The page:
- While durable LVAD implantation is possible in patients with systemic right ventricles, anatomic compatibility is paramount and poses ongoing challenges in their management.
- Goals of care discussions should be had early, as options for treatment may be limited.
Show Notes – D-TGA and Eisenmenger’s syndrome treated with a Heartmate 3
What are some common sequelae in ACHD patients?
ACHD patients are a heterogeneous population, but atrial tachycardias are extremely frequent in this patient population, often due to re-entrant pathways around surgical suture lines. These can often be treated with radiofrequency ablation while paying close attention to their challenging anatomy. Heart failure is also extremely common (up to 40% incidence) but has variable incidence dependent on the specific anatomy. Valvular heart disease, including infective endocarditis as well as non-cardiac organ dysfunction, are also important contributors to the overall prognosis of ACHD patients.
How does heart failure present in ACHD patients?
Heart failure presentations in ACHD patients tend to be subacute and insidious, as patients often have become accustomed to their symptoms. They are often unable to identify clear exercise limitations due to the slow, subacute nature of symptoms. However, acute presentations and shock can also be seen. Heart failure is the leading cause of death in ACHD patients.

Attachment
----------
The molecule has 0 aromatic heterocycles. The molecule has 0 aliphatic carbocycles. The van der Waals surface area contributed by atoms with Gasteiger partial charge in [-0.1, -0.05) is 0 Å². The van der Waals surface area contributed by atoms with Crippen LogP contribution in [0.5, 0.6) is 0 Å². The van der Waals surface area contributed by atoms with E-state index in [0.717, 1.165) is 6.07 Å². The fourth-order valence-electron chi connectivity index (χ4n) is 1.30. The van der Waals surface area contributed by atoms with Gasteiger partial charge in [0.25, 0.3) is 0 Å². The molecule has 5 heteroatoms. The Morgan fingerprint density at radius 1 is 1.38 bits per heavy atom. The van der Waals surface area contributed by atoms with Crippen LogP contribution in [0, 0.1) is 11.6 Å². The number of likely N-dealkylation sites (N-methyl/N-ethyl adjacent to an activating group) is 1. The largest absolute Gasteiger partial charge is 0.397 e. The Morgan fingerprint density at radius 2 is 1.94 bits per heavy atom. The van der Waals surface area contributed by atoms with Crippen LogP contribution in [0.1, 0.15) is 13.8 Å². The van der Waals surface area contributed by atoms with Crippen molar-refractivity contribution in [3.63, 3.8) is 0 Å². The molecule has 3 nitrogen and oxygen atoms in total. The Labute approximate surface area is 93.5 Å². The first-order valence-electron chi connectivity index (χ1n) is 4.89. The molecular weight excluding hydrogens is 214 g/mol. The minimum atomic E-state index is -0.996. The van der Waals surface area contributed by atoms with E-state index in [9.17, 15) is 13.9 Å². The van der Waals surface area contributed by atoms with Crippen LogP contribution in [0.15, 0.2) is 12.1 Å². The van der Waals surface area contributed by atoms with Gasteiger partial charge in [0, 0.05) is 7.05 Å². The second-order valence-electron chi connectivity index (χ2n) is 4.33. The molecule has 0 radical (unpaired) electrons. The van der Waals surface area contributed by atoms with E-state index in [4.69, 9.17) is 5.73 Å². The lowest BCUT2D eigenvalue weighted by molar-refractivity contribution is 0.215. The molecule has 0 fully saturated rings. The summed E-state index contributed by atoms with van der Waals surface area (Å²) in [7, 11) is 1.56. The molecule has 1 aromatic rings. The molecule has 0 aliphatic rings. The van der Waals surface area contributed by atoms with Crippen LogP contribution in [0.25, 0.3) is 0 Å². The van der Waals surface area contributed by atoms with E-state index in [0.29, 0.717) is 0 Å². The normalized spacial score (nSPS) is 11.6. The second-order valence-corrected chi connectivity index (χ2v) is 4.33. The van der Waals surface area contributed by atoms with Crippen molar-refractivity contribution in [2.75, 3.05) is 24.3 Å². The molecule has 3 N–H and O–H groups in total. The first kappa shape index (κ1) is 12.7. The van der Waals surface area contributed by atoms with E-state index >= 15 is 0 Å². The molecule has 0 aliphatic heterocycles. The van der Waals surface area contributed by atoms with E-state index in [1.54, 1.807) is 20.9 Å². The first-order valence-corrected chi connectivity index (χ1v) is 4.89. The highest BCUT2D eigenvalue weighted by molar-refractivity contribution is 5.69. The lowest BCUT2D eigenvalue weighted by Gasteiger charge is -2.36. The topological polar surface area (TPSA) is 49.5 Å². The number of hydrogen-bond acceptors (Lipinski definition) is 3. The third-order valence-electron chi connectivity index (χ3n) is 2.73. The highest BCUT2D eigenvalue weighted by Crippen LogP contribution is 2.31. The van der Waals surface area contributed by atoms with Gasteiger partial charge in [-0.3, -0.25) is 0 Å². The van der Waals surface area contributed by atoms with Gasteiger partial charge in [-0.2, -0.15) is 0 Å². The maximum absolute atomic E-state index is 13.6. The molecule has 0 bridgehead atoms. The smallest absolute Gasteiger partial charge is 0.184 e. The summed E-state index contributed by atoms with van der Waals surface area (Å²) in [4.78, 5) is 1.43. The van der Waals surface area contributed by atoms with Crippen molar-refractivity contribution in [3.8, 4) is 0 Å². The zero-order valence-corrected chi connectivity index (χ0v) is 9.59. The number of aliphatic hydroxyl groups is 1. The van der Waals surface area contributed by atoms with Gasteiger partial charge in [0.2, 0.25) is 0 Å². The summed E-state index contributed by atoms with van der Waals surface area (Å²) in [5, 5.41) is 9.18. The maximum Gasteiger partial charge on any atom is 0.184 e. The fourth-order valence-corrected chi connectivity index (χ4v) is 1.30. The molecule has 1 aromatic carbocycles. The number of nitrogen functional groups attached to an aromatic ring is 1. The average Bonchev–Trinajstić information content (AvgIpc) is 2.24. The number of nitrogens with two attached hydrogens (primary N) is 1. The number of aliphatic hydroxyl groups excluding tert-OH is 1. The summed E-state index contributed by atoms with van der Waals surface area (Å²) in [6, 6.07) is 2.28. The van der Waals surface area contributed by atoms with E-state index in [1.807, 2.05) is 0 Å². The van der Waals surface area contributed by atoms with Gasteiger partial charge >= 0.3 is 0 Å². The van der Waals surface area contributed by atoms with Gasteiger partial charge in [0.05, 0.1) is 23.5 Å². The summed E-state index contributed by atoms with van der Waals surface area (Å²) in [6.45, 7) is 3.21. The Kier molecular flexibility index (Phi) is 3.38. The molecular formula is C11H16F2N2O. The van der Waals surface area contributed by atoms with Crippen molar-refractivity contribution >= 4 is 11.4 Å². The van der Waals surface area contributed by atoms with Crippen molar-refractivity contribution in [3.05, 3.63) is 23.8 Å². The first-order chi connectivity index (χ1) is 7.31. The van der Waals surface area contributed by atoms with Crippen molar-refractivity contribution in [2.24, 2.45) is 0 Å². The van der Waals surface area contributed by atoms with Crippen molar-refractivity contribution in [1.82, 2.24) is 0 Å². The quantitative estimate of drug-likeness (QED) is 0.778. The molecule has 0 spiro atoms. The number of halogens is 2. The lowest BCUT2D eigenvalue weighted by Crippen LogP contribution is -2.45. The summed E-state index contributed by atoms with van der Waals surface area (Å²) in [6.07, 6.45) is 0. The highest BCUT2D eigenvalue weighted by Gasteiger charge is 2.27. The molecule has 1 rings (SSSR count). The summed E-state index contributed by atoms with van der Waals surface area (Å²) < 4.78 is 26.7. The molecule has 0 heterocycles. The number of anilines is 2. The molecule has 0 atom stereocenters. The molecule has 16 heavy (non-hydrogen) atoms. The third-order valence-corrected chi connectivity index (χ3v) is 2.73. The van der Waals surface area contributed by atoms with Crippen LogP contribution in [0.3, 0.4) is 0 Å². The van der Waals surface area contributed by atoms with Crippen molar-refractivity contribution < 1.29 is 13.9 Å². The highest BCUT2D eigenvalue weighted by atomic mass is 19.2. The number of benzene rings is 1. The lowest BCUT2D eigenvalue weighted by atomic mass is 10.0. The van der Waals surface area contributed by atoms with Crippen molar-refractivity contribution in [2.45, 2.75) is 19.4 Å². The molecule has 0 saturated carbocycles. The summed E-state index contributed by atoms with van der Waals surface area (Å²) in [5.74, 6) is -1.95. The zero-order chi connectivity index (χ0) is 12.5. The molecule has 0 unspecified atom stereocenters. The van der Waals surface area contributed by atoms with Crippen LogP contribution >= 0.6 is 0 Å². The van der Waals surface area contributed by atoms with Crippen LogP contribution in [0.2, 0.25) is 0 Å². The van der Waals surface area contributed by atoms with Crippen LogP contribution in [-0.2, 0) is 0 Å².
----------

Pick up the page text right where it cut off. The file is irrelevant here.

What are the challenges for advanced therapies in the ACHD population?
First and foremost, risk stratification for these patients is often difficult due to often unreliable self-reporting of symptoms. Thus, early recognition becomes key, but even then, may not be enough. Several anatomic and physiological challenges remain. ACHD patients have often undergone multiple cardiac surgeries, increasing the surgical risk of redo sternotomies with severe adhesions. Due to the longstanding nature of their disease, ACHD patients often develop irreversible pulmonary hypertension (making transplant prohibitive) or end-organ dysfunction secondary to right heart failure (necessitating dual organ transplant).
Is durable LVAD a feasible option for patients with systemic right ventricles?
Isolated case reports demonstrate the feasibility of the off-label use of durable LVADs in systemic right ventricles. The complex anatomy of these patients has led to reports of alternative implant sites for the inflow cannula to minimize obstruction. Alternative surgical approaches, such as lateral thoracotomy, have also been described to try to avoid the adhesions that are often seen in these patients as a result of multiple prior cardiac surgeries. While the surgery is technically feasible, long-term data is not available, and this remains a “bail-out” therapy with current-generation LVAD designs.
What is the role of goals of care discussions in ACHD patients?
Advanced care planning is rarely discussed in routine clinic visits, and most providers wait until the condition has deteriorated significantly. Most ACHD patients want to discuss advanced care early before the disease progresses, but some do not, so it is important to ask about patient preferences. The majority of ACHD patients prefer to have advanced care discussions with their ACHD provider due to an already established and trusting relationship.